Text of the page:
April 2012

Bentley’s “Ultimate” Backyard Worm Bin

Things have settled down a little on various fronts, so I’ve found myself with a bit more time to “play” (i.e. time to start fun projects that I can write about here). The first thing I’ve been working on is a continuation of last year’s “Cardboard ā€˜nā€™ Coffee Vermicomposting” project. As some of you may recall, last July I basically just tossed stacks of cardboard drink trays into my big wooden backyard bin – along with other materials, including a large quantity of coffee grounds – in an effort to see how long it might take Red Worms (and other critters) to process the cardboard. OK, I also just generally needed some place to put all those stacks of trays! lol.

As is often the case with my fun projects, I basically forgot about the bin and moved on to other things – at least until later in the fall, when I needed a spot to dump a surplus supply of coffee grounds (I was continuing to pick them up from a local coffee shop, but my winter bed was well stocked by that point).

See a pattern emerging here?

As things started warming up this spring, I finally started treating the bin more like a vermicomposting system than a garbage can (lol), adding deposits of food waste along with more coffee grounds, and the level of material seemed to drop a fair bit. That’s not to say it was remotely close to an optimized worm bin though – as per usual (when working with lots of coffee grounds) everything overheated and I ended up with lots of grayish, dried-out grounds, and barely a worm in sight!

A short time ago I decided that enough was enough – it was time to finally get the bin working properly! Thus began the creation of “Bentley’s ‘ultimate’ backyard worm bin”!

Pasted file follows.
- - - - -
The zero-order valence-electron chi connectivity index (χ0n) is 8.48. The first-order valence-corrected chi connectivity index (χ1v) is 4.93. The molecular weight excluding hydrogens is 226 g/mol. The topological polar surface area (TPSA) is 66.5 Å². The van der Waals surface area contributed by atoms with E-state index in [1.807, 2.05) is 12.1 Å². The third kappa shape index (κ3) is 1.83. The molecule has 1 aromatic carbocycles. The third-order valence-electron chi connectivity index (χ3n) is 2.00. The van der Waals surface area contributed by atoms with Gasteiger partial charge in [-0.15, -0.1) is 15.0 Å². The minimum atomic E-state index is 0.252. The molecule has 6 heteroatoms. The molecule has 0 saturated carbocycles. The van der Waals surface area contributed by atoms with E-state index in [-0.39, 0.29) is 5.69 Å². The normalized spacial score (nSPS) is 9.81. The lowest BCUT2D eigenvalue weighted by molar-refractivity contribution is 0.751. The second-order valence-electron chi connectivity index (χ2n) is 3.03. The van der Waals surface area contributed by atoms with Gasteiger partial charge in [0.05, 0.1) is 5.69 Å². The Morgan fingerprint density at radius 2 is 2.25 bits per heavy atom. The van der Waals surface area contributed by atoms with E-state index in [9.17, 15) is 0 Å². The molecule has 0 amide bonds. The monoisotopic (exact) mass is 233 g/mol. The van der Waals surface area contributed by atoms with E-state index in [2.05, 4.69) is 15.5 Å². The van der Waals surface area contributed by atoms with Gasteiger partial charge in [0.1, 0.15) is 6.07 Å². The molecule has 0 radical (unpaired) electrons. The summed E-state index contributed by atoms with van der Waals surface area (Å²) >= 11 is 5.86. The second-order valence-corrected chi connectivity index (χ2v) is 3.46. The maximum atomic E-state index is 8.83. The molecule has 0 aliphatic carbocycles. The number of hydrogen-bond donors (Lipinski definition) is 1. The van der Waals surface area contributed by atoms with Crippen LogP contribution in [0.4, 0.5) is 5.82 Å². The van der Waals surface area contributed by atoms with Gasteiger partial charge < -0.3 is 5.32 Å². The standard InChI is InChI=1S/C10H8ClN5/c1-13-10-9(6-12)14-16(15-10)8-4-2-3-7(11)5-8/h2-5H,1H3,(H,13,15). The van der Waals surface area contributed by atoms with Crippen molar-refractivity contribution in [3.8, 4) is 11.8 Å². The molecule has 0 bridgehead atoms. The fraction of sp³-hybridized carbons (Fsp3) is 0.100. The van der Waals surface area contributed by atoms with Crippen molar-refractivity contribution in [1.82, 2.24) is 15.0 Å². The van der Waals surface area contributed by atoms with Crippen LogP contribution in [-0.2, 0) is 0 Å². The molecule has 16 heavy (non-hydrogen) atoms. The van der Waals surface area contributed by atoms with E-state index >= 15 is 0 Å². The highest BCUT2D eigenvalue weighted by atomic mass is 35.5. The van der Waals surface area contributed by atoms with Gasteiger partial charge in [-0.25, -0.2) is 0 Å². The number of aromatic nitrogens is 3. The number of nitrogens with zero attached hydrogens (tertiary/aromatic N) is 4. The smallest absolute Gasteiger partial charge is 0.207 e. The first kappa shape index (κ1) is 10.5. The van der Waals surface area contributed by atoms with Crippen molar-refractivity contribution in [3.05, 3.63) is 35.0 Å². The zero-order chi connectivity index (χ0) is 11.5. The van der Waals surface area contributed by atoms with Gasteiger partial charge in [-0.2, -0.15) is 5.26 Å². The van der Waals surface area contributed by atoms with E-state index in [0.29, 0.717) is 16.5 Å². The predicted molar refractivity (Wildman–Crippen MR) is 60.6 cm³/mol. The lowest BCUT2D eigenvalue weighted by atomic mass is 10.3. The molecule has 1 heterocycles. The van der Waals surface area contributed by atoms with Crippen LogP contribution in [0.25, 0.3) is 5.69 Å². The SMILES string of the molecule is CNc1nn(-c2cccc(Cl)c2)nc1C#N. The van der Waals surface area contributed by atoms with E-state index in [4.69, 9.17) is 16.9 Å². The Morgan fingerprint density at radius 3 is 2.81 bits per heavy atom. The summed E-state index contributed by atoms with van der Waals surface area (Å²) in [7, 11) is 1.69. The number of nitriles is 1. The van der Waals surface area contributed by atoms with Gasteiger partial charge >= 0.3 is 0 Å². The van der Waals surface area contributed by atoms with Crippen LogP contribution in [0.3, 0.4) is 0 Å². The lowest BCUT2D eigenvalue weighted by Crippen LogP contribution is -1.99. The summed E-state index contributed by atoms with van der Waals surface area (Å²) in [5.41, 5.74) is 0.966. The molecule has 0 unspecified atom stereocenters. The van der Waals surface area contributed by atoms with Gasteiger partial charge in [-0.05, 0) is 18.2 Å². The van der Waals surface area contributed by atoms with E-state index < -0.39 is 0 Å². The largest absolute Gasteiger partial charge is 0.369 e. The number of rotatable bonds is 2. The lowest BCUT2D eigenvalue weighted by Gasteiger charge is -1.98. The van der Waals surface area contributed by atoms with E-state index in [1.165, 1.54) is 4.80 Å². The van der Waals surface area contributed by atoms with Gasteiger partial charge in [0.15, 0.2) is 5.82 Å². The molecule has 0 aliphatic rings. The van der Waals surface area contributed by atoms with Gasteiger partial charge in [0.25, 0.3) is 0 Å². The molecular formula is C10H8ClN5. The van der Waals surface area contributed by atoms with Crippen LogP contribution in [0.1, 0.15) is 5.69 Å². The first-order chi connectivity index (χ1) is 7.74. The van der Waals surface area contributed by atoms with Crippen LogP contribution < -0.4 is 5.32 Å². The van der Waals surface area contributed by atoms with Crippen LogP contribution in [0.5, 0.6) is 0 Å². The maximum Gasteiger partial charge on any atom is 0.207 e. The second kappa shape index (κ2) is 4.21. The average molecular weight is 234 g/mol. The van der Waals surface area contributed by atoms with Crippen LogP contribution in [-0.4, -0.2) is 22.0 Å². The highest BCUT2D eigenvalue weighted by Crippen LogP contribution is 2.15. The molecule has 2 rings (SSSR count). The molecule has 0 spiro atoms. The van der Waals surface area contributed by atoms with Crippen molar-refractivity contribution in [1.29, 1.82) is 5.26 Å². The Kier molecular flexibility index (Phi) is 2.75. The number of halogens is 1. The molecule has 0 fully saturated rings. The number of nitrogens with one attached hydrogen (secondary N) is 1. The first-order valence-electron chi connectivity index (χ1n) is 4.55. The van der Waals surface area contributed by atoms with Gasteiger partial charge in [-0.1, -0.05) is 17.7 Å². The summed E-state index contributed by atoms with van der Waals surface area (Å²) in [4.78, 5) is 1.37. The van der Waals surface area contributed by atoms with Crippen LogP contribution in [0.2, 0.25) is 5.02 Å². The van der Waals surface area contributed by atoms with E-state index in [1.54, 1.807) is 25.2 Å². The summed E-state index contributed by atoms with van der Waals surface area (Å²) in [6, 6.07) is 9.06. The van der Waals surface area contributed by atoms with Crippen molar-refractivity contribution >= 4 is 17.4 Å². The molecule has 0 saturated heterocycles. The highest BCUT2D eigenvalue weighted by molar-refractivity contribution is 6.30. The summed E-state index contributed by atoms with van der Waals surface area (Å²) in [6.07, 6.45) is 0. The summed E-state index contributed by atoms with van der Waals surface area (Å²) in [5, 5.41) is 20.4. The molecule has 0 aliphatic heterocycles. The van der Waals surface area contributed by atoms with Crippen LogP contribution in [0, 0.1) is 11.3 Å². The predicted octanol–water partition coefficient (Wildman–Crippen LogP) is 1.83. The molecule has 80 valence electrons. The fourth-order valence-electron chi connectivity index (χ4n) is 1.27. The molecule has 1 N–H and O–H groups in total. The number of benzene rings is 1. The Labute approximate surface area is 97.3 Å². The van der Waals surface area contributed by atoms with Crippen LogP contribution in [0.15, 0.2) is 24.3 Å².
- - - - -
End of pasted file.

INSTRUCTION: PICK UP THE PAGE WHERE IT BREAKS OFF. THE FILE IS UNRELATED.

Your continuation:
In spite of the difficulties I was encountering with the coffee grounds, I knew the contents of the bin would actually provide me with a great starting place for creating a top notch worm bed. I figured all I’d need to do – at least initially – was to mix in LOTS and LOTS of shredded cardboard/paper, and to add LOTS of water. No “food” of any kind – just bedding and water.

I must say the strategy has actually worked out quite well so far! The contents have continued to heat up, but not quite as much as before, and when I turn everything over it actually looks (and smells) quite good.

Today, I decided to take things one step further by lining the inner walls of the bin with sheets of cardboard. Normally it’s just slats of wood sitting between the contents and the outer environment, so everything stays pretty dry around the outer perimeter of the composting zone – especially when there are lots of coffee grounds. With the inner cardboard walls, the bin should still be able to “breathe”, yet retain a lot more moisture (another advantage of mixing in so much shredded cardboard as well).